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Walter Paisley (Dick Miller) is a busboy in a beatnik café, and he is
naive enough to believe everything the self-absorbed wannabe-artist
customers of the café are saying, especially concerning art. And one day,
walter wants to be an artist too,a nd he tries his best to make a work of
art out of clay, but to no avail, he simply hasn't got what it takes. Then
though he accidently stabs the cat of his landlady (Myrtle Vail), and to
cover up his accident, he covers up the cat in clay and claims it to be a
piece of art ... and wouldn't you know it, the beatnik crowd actually
likes it, especially his boss Leonard (Antony Carbone), Walter's love
interest Carla (Barboura Morris), and beatnik poet Maxwell (Julian Burton)
- and sudenly Walter is the talk of the town, only when he is asked to do
another sculpture, he is somehow hard-pressed, simply because he hasn't
got another dead cat ...
Then though, a cop (Bert Convy) finds heroin on Walter (which was
handed to him by a customer at the café without him knowing what it is),
and Walter, finding himself cornered, kills the cop in self-defense, so to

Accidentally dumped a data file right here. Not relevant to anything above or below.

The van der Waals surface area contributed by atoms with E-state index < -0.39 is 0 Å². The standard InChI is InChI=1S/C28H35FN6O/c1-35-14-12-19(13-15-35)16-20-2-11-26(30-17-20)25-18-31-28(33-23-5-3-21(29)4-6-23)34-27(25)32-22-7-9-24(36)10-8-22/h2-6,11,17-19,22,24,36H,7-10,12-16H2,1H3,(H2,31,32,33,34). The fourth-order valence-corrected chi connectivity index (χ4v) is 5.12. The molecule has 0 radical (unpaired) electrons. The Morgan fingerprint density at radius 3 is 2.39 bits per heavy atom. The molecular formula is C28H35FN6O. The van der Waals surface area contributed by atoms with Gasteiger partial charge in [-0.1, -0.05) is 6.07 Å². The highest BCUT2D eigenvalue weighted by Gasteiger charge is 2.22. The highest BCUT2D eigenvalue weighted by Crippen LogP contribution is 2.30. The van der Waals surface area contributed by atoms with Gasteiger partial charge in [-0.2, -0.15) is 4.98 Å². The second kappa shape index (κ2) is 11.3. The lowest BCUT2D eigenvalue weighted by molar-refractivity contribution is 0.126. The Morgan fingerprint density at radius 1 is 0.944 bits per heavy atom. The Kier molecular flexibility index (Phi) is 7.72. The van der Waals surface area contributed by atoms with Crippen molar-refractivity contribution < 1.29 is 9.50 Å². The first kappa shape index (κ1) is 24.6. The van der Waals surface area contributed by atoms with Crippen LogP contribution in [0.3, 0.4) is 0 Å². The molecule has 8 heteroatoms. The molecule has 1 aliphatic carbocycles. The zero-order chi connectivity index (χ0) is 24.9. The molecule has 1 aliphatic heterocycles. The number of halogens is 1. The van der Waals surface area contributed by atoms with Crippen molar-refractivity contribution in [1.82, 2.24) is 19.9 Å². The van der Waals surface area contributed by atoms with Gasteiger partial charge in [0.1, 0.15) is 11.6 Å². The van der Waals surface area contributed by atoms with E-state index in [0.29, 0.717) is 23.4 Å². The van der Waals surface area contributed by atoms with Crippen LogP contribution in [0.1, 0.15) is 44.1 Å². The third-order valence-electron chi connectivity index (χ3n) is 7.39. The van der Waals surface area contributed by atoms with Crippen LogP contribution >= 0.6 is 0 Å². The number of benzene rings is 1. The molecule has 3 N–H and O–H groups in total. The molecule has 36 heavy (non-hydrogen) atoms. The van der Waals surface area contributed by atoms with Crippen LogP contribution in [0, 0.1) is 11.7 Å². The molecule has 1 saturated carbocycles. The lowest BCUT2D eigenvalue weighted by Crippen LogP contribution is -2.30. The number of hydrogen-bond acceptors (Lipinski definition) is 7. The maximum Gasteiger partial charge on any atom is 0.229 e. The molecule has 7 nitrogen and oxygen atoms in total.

speak - and makes him into his next sculpture, to the amazement of
everyone - except for his boss Leonard who has since found out what
Walter's sculptures are made of and has suggested to him to try his hands
on abstract forms.
Soon enough, Walter has made a few more
statues (and has become more self assured with every murder), when Leonard
decides to end it all and promises Walter a big show (how this is going to
end it all though is beyond me). Just before the show though, Walter
proposes to Carla and she turns him down - which is when he proposes to
make a sculpture out of her as well. Carla agrees to it, but when she
finds out what making a sculpture out of her actually means, she
runs away in shock - and he after her. Meanwhile though at the show, the
whole audience has found out what Walter's sculptures are made of, and
suddenly a lynchmob is after him, made up of exactly the same people who
adored him only minutes ago. Walter though is suddenly plagued by his
conscience that makes him hear the voices of his victims, and eventually,
these voices drive him to suicide by hanging - but not before he has
covered himself in clay to make himself his own masterpiece ...
back-to-back with (the more successful) Little
Shop of Horrors, A Bucket of Blood is a macabre but
likeable cheap little horror comedy that pokes wonderful fun at the
beatnik art movement without ever becoming plain silly. True the film
isn't perfect (which has nothing to do with the low budget which seems to
work for the movie rather than against it), its screenplay doesn't seem to
be entirely thought through and at times Walter seems to be a bit too
idiotic, but that said, the film is still great fun and features some of
Roger Corman's ensemble actors giving some of their greatest performances
and fan favourite Dick Miller in a rare lead, and in its own way, the film
is completely enjoyable.